Nasal Provocation Test vs Bronchial Allergen Provocation in Pediatric Asthma

female pediatrician with patient
Investigators found data that showed a positive nasal provocation test might be an alternative to using bronchial allergen provocation in asthma.

Bronchial allergen provocation (BAP) may be useful for ruling out an asthmatic reaction induced by house dust mites in children and adolescents who have a negative nasal provocation test (NPT), yet caution is warranted due to the potential side effects associated with BAP, a study in Pediatric Allergy and Immunol suggests.

Pediatric patients (n=112) with house dust mite sensitization underwent BAP in this study. Investigators assessed decreases in forced expiratory volume in 1 second (FEV1), exhaled nitric oxide, as well as total and specific IgE. The investigators then performed NPT in 74 children (median age, 9 years) within a 12-week period of performing BAP. A total of 3 groups were created based on allergy status: 4 to 40 allergen units (AU) highly allergic, >40 to 400 AU allergic, and a Lebel score <6 at the third dose (negative).

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Overall, BAP was well tolerated, yet 1 patient was admitted to the hospital for prolonged asthmatic symptoms. A total of 57 of 74 patients had positive BAP results, and 46 patients had positive NPT results (Lebel score ≥6 points). Based on these findings, 41 out of 57 patients had both positive BAP and NPT results, with a sensitivity of 71.9% (95% CI, 58.5-83.0) and a specificity of 70.6% (95% CI, 44.0-89.7). Additionally, there was a good positive predictive value of 89%. Other good predictors of an early asthmatic reaction included exhaled nitric oxide ≥10 ppb (area under the curve [AUC], 0.78), specific IgE Dermatophagoides pteronyssinus ≥25.6 kU/L (AUC, 0.76), and specific IgE Dermatophagoides farinae ≥6.6 kU/L (AUC, 0.78).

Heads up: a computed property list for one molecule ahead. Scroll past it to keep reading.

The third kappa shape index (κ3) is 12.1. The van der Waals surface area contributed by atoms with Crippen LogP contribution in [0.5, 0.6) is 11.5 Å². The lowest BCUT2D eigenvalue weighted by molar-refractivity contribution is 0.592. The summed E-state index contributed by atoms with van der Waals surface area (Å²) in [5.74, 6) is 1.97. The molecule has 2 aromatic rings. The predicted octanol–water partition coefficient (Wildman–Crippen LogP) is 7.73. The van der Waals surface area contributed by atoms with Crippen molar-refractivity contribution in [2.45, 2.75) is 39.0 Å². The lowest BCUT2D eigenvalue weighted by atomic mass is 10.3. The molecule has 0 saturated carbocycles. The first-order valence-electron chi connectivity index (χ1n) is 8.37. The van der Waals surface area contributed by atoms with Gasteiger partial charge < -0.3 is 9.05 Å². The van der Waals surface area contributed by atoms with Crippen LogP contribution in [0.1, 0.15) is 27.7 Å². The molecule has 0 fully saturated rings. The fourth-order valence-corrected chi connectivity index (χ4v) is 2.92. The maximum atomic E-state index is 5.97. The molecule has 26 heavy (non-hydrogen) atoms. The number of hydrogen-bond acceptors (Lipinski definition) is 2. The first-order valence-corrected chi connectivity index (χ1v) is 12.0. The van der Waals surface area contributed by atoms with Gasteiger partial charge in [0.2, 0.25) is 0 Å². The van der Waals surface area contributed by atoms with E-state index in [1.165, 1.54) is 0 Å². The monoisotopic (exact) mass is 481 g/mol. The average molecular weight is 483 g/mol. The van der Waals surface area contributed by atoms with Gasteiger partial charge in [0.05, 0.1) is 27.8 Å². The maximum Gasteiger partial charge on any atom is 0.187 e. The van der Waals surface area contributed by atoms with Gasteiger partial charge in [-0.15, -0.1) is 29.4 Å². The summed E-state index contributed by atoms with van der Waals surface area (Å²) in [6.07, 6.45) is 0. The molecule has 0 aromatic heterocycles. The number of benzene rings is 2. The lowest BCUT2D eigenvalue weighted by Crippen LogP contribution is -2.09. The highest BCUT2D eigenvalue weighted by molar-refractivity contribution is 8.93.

A limitation of the study included the lack of rhinomanometry use for objectively confirming the NPT results.

“For a clinician, this result is of great value,” the researchers wrote, “since a positive NPT may be a substitute for BAP in most of the cases.”

Disclosure: Several study authors declared affiliations with the pharmaceutical industry. Please see the original reference for a full list of authors’ disclosures.


Fischl A, Eckrich J, Passlack V, et al. Comparison of bronchial and nasal allergen provocation in children and adolescents with bronchial asthma and house dust mite sensitization [published online October 29, 2019]. Pediatr Allergy Immunol. doi:10.1111/pai.13147